Bio-construction: the revival of ancestral materials


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“I will huff and I’ll puff and I’ll tear down your house” said the ferocious wolf threatening the poor little pigs hiding in their hay house. And although this story might make us think of the unsafe and uncomfortable living in a house made of hay, the fact is that this material, as well as stones and others, were the precursors of the modern concrete which is common in
today’s structures. However, these supposedly flimsy materials, on which the concepts of urban development of pre-Roman housing construction are based, have decided to return and set a trend in today’s architectural models. And so it appears that “every so often everything returns” is actually a fact and technology ends up surrendering to the logic of our ancestors.


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The wise architecture of the past

It was the Patagonian Mapuches (and not the piglets) who lived in houses made of hay and wood. These circular constructions called Rucas, with an inverted cone-shaped ceiling, are still a case study in almost all the architecture schools around the world due to their audacity and use of materials.

There are other examples of ancestral construction with “alternative” techniques that still impact modern builders. Among many examples we can mention the Arctic Inuits who manufacture their igloos with blocks of ice; different tribes in Europe and America built in the past (and still do today) their floating houses or “palafitos” with wood and reed, and we cannot forget to name the Pallozas (straw and stone) originating from the Celtic tribes that can still be admired in Galicia.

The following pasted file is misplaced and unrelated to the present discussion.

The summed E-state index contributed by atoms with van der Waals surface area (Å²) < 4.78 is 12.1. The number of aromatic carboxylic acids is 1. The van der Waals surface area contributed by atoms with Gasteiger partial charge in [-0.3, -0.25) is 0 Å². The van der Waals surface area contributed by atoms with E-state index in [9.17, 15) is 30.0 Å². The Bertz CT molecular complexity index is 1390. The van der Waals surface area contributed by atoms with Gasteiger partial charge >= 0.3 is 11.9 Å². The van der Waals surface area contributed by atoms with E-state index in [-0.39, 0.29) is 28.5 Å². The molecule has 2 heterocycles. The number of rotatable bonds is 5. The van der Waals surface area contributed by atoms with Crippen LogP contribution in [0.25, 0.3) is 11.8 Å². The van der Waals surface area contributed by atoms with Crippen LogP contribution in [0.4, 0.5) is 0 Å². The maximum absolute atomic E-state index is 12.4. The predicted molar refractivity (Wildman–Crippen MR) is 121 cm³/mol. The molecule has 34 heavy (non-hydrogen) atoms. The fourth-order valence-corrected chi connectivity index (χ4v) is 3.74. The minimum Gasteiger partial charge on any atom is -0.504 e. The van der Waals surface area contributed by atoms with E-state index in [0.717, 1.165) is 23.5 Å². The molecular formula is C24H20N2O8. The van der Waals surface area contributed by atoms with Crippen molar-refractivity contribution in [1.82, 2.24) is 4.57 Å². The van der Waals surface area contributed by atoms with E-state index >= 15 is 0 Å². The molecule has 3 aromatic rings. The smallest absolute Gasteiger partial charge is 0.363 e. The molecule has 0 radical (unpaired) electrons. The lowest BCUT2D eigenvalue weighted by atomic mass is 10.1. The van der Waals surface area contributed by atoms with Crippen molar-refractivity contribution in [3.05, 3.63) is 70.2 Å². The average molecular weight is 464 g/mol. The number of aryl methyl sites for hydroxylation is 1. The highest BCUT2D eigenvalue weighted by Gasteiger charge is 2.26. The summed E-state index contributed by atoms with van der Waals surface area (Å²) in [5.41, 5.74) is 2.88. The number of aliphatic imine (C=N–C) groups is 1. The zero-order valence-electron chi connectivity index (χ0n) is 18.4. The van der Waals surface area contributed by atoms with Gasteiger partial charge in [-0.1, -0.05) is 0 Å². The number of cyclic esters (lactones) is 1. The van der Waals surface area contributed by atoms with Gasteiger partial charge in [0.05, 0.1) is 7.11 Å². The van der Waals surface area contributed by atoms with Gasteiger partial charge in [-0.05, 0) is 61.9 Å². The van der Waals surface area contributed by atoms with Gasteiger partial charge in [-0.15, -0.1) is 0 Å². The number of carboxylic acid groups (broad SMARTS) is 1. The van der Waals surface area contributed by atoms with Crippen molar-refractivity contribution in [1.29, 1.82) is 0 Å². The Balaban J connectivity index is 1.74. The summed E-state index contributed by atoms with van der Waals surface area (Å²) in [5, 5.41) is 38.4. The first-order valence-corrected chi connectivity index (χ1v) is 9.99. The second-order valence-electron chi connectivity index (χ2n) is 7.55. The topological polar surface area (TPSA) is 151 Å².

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The return of ancient building materials

The revival of old construction methods comes from the need to use materials that are more economical, ecological and aesthetic than concrete. Because of this architects have decided to look back and in the process they found in history the answer they were looking for.

Therefore, modern home-builders have found in hay good thermal and sonic insulation; seismic resistance, flexibility and low cost in bamboo; durability and strength in stone; and -although it seems rather unbelievable – a good thermal insulator in ice. Consequently, the properties of these materials combined with current technologies result in buildings that the “beloved” ferocious wolf would have never been able to knock down with a puff.


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New trends, new directions

The new versions of ancestral houses already exist and in general, they are tourist options that with good luck – and decent savings – can be visited. The Ice Hotel in Switzerland is a structure built entirely of ice that would make any Inuit proud. The bungalows of the Riviera Maya are spectacular versions of the indigenous palafitos.

As for the use of hay, it is undoubtedly a trend that returned to stay in housing construction. In fact, there is a professional certification granted by the Straw Construction Network (RCP) of Spain.

Apparently, Bio-construction, as these techniques are known, could change the way we build our homes and reshape urbanisms. In some years we will be discovering ourselves living in houses similar to those of our great-great grandparents.


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